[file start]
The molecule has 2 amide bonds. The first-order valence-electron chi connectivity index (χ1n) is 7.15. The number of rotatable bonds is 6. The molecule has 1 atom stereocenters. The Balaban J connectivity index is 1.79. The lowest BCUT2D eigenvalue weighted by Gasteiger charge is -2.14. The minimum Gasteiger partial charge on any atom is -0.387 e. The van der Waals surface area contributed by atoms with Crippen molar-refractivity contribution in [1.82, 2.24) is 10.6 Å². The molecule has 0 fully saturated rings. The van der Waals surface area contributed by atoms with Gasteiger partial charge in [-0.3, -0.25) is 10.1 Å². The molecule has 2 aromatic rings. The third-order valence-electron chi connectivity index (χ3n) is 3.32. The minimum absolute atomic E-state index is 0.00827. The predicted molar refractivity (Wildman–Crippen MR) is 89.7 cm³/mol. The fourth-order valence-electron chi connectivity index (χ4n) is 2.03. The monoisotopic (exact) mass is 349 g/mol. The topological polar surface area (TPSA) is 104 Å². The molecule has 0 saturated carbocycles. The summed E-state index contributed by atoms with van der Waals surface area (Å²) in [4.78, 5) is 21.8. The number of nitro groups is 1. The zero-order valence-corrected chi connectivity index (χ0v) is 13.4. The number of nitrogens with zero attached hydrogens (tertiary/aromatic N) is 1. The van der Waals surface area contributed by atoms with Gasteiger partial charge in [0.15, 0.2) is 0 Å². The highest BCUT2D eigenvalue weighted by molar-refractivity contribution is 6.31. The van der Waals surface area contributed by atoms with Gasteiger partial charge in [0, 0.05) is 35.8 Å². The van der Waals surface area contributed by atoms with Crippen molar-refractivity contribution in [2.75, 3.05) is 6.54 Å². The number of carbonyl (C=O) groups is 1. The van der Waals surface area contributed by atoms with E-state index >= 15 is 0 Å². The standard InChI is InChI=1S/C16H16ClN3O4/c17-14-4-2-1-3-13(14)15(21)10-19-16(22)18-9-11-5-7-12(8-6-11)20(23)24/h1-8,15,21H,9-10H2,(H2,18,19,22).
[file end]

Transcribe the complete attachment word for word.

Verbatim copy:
The molecule has 2 amide bonds. The first-order valence-electron chi connectivity index (χ1n) is 7.15. The number of rotatable bonds is 6. The molecule has 1 atom stereocenters. The Balaban J connectivity index is 1.79. The lowest BCUT2D eigenvalue weighted by Gasteiger charge is -2.14. The minimum Gasteiger partial charge on any atom is -0.387 e. The van der Waals surface area contributed by atoms with Crippen molar-refractivity contribution in [1.82, 2.24) is 10.6 Å². The molecule has 0 fully saturated rings. The van der Waals surface area contributed by atoms with Gasteiger partial charge in [-0.3, -0.25) is 10.1 Å². The molecule has 2 aromatic rings. The third-order valence-electron chi connectivity index (χ3n) is 3.32. The minimum absolute atomic E-state index is 0.00827. The predicted molar refractivity (Wildman–Crippen MR) is 89.7 cm³/mol. The fourth-order valence-electron chi connectivity index (χ4n) is 2.03. The monoisotopic (exact) mass is 349 g/mol. The topological polar surface area (TPSA) is 104 Å². The molecule has 0 saturated carbocycles. The summed E-state index contributed by atoms with van der Waals surface area (Å²) in [4.78, 5) is 21.8. The number of nitro groups is 1. The zero-order valence-corrected chi connectivity index (χ0v) is 13.4. The number of nitrogens with zero attached hydrogens (tertiary/aromatic N) is 1. The van der Waals surface area contributed by atoms with Gasteiger partial charge in [0.15, 0.2) is 0 Å². The highest BCUT2D eigenvalue weighted by molar-refractivity contribution is 6.31. The van der Waals surface area contributed by atoms with Gasteiger partial charge in [0, 0.05) is 35.8 Å². The van der Waals surface area contributed by atoms with Crippen molar-refractivity contribution in [2.75, 3.05) is 6.54 Å². The number of carbonyl (C=O) groups is 1. The van der Waals surface area contributed by atoms with E-state index >= 15 is 0 Å². The standard InChI is InChI=1S/C16H16ClN3O4/c17-14-4-2-1-3-13(14)15(21)10-19-16(22)18-9-11-5-7-12(8-6-11)20(23)24/h1-8,15,21H,9-10H2,(H2,18,19,22).